Any artist representation is only as good as the artist, and yes, you Patrick are NO artist. At best it is an attempt to capture the motley mosaic of Multiple Sclerosis vision. (Click picture to enlarge)

He also had a ‘theory’ he shared that day that clues manifest years earlier and could be ‘seen’ in family photos with a progressing history of one eye closed. He bemoaned that such photos are usually thrown away as they are of course not flattering and therefore any such pattern would not be noticed.

Back in the pre-digital age you often got 2 sets for 1 when developed. For who knows why we had a tub of those old second sets, and sure enough there they were … candid pics of Patti from “pre-MS’ increasingly with one eye closed. Eerie!

Caregivingly Yours, Patrick Leer

Sunday, April 12, 2009

a caregiving Easter

Easter Sunday at a care facility is an anomaly. Parking lot full, sounds of children playing, families together. Wouldn’t it be nice if every Sunday was like this?

With progression of Patti’s Multiple Sclerosis related optic neuritis and visual impairment (legally blind) shopping for gifts has evolved from challenging to strangely fun. I push her around a store until two requirements are met. First, she can actually “see” it; second, it fits on her lap.

No Easter baskets, flowers, frankincense, or myrr from us!

After an Easter Sunday feast with Patti’s family, it was off to City Island to get in a couple miles of practice laps for the MS Walk next Sunday.

Pushing a wheelchair or better yet 160 lbs (145 Patti +15 chair) over 3-4 miles of neighborhood sidewalks and streets is not exactly something I pull out of the hat once each year. We TRAIN!!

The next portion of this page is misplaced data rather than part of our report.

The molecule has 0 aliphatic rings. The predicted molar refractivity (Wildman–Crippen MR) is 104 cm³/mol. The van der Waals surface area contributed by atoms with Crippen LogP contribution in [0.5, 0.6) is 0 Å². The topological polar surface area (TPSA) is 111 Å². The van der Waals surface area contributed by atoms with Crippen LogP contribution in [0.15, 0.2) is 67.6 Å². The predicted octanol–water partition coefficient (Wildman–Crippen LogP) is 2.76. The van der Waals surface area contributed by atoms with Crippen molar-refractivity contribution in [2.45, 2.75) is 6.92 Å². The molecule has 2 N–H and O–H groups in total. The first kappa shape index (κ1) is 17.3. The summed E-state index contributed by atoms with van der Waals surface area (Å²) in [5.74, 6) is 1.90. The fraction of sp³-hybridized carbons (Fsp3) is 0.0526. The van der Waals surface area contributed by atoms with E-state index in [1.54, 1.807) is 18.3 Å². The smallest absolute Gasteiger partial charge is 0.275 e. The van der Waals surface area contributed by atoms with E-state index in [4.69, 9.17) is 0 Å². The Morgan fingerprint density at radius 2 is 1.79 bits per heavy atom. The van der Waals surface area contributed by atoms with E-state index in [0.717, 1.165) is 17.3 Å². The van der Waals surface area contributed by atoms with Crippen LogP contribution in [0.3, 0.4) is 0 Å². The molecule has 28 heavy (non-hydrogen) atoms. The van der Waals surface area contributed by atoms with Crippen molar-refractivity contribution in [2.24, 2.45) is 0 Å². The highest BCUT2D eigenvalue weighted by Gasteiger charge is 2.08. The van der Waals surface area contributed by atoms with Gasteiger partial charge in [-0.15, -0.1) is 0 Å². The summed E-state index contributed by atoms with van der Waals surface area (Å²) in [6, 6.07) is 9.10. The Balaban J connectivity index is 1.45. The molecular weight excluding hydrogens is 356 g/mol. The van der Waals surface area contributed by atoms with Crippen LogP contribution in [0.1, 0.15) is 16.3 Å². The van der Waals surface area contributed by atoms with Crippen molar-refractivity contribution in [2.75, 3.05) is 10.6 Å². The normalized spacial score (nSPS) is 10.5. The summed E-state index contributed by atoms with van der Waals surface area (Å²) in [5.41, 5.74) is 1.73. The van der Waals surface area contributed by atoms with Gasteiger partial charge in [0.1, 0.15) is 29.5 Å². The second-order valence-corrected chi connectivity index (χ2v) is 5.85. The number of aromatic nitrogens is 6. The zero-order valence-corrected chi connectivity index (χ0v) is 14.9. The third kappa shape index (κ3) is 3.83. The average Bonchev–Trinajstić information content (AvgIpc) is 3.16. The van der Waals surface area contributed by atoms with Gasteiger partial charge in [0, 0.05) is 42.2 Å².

Unless you have actually spent time in a wheelchair you may be surprised that even being pushed over that distance up and down curb cuts and bumping over uneven sidewalks takes training.

By 4:30 in the afternoon Patti wanted nothing more in the world than to “go to bed”.

Pennsylvania, Camp Hill - walk MS: Central PA 2009

Caregivingly Yours, Patrick Leer
web site: http://caregivinglyyours.com/
videos: http://www.youtube.com/daddyleer
musings: Patrick Ponders ...

Saturday, April 11, 2009

the carousel

As I am only a story teller, I thought I would drag some poets in to help with this entry.
Previously in, “Caregiving on the Conodoguinet” an outing stumbled into both 'the now' and a part of Patti's 'long ago then'. There was something about a thread of synchronicity I could not get out of my head.

“Pondering horses on circular courses
A purpose with nowhere to go”
Carousel (Revised) by Pablo Cruise

Generations including Patti’s parents and later their family were part of the history of this hand carved Carousel from Willow Mill Amusement Park, pictured above.

“I sat upon a painted horse,
And I went round and round
And up and down, and up and down,
To the hurdy-gurdy sound.”
On The Carousel by Ilo Orleans

Idyllic times yield to forces of nature, such as hurricanes and MS exacerbations.

Hurricane Agnes in 1972 would flood the meandering Conodoguinet Creek to 17 ft, drowning the carousel along with the amusement park.

Never fully recovering Willow Mill Amusement Park closed in 1989 after 60 years. The carousel was sold to Bushkill Park in Easton, PA.

That SAME year Patti was hospitalized with her first MS exacerbation … 'never fully recovering'.

“You hope this ride will last forever, you know it never will. … In life just like the carousel..... there's not another ride … never is in black and white, real life and dreams collide.” Carousel by Urban Legend